Did she point out a glaring plot hole? This is a good time to start fixing those, because they might lead to major rewrites. Those aren't really "edits", they're revisions. My editor caught a spot where my heroine wasn't behaving in what she considered an honorable fashion. It worked great for adding conflict and sexual tension, but when I looked again, I had to agree. I either had to shore up her reasons for behaving unethically, or find a way to get my plot points across without that scene. And after checking with my cop consultants, I decided the latter was the wiser choice. This meant ripping out a chapter, rewriting it, and then going back to weave the dangling threads I'd created back into a smooth fabric.

Now you're ready for the next phase. Did you reweave seamlessly? What other clunkers appeared while you weren't looking? This is where I need a hard copy, but if you prefer the computer, the technique should still work. But I highly recommend a paper version. Why? Come back tomorrow and I'll have more. I'm out of time and space for today.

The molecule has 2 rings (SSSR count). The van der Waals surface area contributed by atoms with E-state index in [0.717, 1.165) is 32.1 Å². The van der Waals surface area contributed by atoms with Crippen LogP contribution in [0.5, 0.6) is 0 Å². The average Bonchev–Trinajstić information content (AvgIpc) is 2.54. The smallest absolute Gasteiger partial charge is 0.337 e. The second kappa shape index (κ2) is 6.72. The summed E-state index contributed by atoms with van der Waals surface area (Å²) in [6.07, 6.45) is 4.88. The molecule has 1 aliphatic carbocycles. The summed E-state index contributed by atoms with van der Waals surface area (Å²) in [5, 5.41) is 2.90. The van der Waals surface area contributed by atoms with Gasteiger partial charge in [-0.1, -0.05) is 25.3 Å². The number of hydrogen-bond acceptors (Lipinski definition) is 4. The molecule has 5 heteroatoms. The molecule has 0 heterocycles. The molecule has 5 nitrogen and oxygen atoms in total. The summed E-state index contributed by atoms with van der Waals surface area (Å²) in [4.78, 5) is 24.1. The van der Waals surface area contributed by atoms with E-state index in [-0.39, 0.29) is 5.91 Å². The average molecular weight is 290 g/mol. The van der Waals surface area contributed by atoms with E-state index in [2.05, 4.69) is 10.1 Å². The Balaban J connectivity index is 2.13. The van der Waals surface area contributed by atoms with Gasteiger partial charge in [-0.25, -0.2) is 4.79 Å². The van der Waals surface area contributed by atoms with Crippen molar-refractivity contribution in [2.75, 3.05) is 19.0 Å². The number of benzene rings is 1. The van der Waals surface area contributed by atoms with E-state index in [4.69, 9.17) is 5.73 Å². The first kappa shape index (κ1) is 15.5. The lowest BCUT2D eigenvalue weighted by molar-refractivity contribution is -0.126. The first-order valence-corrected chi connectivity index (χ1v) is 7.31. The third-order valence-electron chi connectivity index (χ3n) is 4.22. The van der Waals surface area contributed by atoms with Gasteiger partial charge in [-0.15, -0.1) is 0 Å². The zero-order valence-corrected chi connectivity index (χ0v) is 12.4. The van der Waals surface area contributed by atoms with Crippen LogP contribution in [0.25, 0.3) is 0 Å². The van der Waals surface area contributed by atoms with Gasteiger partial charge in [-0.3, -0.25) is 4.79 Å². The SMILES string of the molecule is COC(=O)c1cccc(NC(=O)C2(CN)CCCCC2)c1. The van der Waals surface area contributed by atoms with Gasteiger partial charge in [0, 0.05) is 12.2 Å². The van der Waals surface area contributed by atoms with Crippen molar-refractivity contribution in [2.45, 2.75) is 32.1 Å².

Patricia Stoltey said...

Hi Terry,

When you have time, please drop by my blog at to pick up your Honest Scrap Award for bloggers who post from the heart.

Cate Masters said...

Great advice, Terry. Edits can be grueling, but in the end, they make your manuscript shine. Setting a story aside for awhile helps bring back perspective and makes errors more obvious than while writing (with those stars in our eyes) :)

Lynnette Labelle said...

Great post. I'm glad Patricia send me over here.

Lynnette Labelle

Mona Risk said...

Terry, you are absolutely right. When the editor asks for a revision, her very polite request is a demand not open for discussion!!!

Terry Odell said...

Thanks, Patricia. I'm honored.

Cate - be sure to come back tomorrow for more tips, especially if deadlines don't give the luxury of setting aside the story. When those edits come back, the editor might say, "you've got a week."

Lynette - Welcome, and I hope to be seeing more of you.